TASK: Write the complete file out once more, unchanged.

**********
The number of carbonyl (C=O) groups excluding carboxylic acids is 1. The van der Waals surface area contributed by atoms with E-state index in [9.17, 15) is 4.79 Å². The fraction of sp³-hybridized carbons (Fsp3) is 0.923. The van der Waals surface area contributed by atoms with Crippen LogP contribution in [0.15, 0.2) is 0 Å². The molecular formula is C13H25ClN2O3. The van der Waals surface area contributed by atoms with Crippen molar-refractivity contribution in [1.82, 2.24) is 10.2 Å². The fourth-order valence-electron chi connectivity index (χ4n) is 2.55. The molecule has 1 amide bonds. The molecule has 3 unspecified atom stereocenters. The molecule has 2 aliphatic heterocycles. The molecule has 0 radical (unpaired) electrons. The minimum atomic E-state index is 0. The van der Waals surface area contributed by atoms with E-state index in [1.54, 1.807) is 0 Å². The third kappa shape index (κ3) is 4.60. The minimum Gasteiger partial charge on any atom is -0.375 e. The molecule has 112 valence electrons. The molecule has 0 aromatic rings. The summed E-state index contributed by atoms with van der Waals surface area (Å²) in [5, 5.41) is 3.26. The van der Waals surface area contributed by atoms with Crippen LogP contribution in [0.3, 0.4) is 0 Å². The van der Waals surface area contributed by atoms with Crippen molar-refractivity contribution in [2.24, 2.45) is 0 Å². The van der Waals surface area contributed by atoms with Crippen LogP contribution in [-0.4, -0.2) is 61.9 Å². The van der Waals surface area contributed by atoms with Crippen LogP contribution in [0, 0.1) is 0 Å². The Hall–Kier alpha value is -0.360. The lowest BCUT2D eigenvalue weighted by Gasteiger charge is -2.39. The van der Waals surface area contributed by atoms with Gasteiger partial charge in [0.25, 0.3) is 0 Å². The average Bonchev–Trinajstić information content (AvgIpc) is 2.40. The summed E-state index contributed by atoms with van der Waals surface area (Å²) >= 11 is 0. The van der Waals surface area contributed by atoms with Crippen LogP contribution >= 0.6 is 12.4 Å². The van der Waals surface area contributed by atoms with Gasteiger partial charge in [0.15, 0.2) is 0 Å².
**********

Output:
The number of carbonyl (C=O) groups excluding carboxylic acids is 1. The van der Waals surface area contributed by atoms with E-state index in [9.17, 15) is 4.79 Å². The fraction of sp³-hybridized carbons (Fsp3) is 0.923. The van der Waals surface area contributed by atoms with Crippen LogP contribution in [0.15, 0.2) is 0 Å². The molecular formula is C13H25ClN2O3. The van der Waals surface area contributed by atoms with Crippen molar-refractivity contribution in [1.82, 2.24) is 10.2 Å². The fourth-order valence-electron chi connectivity index (χ4n) is 2.55. The molecule has 1 amide bonds. The molecule has 3 unspecified atom stereocenters. The molecule has 2 aliphatic heterocycles. The molecule has 0 radical (unpaired) electrons. The minimum atomic E-state index is 0. The van der Waals surface area contributed by atoms with E-state index in [1.54, 1.807) is 0 Å². The third kappa shape index (κ3) is 4.60. The minimum Gasteiger partial charge on any atom is -0.375 e. The molecule has 112 valence electrons. The molecule has 0 aromatic rings. The summed E-state index contributed by atoms with van der Waals surface area (Å²) in [5, 5.41) is 3.26. The van der Waals surface area contributed by atoms with Crippen LogP contribution in [0.3, 0.4) is 0 Å². The van der Waals surface area contributed by atoms with Crippen molar-refractivity contribution in [2.24, 2.45) is 0 Å². The van der Waals surface area contributed by atoms with Crippen LogP contribution in [-0.4, -0.2) is 61.9 Å². The van der Waals surface area contributed by atoms with Crippen LogP contribution in [0, 0.1) is 0 Å². The Hall–Kier alpha value is -0.360. The lowest BCUT2D eigenvalue weighted by Gasteiger charge is -2.39. The van der Waals surface area contributed by atoms with Gasteiger partial charge in [0.25, 0.3) is 0 Å². The average Bonchev–Trinajstić information content (AvgIpc) is 2.40. The summed E-state index contributed by atoms with van der Waals surface area (Å²) >= 11 is 0. The van der Waals surface area contributed by atoms with Crippen LogP contribution >= 0.6 is 12.4 Å². The van der Waals surface area contributed by atoms with Gasteiger partial charge in [0.15, 0.2) is 0 Å².